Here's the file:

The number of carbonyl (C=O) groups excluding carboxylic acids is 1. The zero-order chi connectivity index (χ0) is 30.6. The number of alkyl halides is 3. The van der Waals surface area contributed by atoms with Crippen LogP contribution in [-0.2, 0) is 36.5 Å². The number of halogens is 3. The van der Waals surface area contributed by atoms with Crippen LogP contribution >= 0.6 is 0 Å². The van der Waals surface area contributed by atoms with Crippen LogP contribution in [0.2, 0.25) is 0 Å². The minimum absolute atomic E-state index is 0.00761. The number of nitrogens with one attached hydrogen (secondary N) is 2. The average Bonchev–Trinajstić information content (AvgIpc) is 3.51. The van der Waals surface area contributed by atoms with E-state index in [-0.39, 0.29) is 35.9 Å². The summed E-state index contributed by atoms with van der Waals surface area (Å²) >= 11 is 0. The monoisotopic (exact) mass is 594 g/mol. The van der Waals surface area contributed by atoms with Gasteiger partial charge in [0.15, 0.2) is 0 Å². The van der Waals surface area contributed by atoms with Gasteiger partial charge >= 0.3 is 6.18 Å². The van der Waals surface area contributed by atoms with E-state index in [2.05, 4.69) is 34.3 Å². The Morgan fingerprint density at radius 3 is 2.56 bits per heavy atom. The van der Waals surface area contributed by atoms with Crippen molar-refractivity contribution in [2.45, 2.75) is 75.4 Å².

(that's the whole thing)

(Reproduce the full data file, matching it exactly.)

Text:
The number of carbonyl (C=O) groups excluding carboxylic acids is 1. The zero-order chi connectivity index (χ0) is 30.6. The number of alkyl halides is 3. The van der Waals surface area contributed by atoms with Crippen LogP contribution in [-0.2, 0) is 36.5 Å². The number of halogens is 3. The van der Waals surface area contributed by atoms with Crippen LogP contribution >= 0.6 is 0 Å². The van der Waals surface area contributed by atoms with Crippen LogP contribution in [0.2, 0.25) is 0 Å². The minimum absolute atomic E-state index is 0.00761. The number of nitrogens with one attached hydrogen (secondary N) is 2. The average Bonchev–Trinajstić information content (AvgIpc) is 3.51. The van der Waals surface area contributed by atoms with E-state index in [-0.39, 0.29) is 35.9 Å². The summed E-state index contributed by atoms with van der Waals surface area (Å²) >= 11 is 0. The monoisotopic (exact) mass is 594 g/mol. The van der Waals surface area contributed by atoms with Gasteiger partial charge in [0.15, 0.2) is 0 Å². The van der Waals surface area contributed by atoms with Gasteiger partial charge >= 0.3 is 6.18 Å². The van der Waals surface area contributed by atoms with E-state index in [2.05, 4.69) is 34.3 Å². The Morgan fingerprint density at radius 3 is 2.56 bits per heavy atom. The van der Waals surface area contributed by atoms with Crippen molar-refractivity contribution in [2.45, 2.75) is 75.4 Å².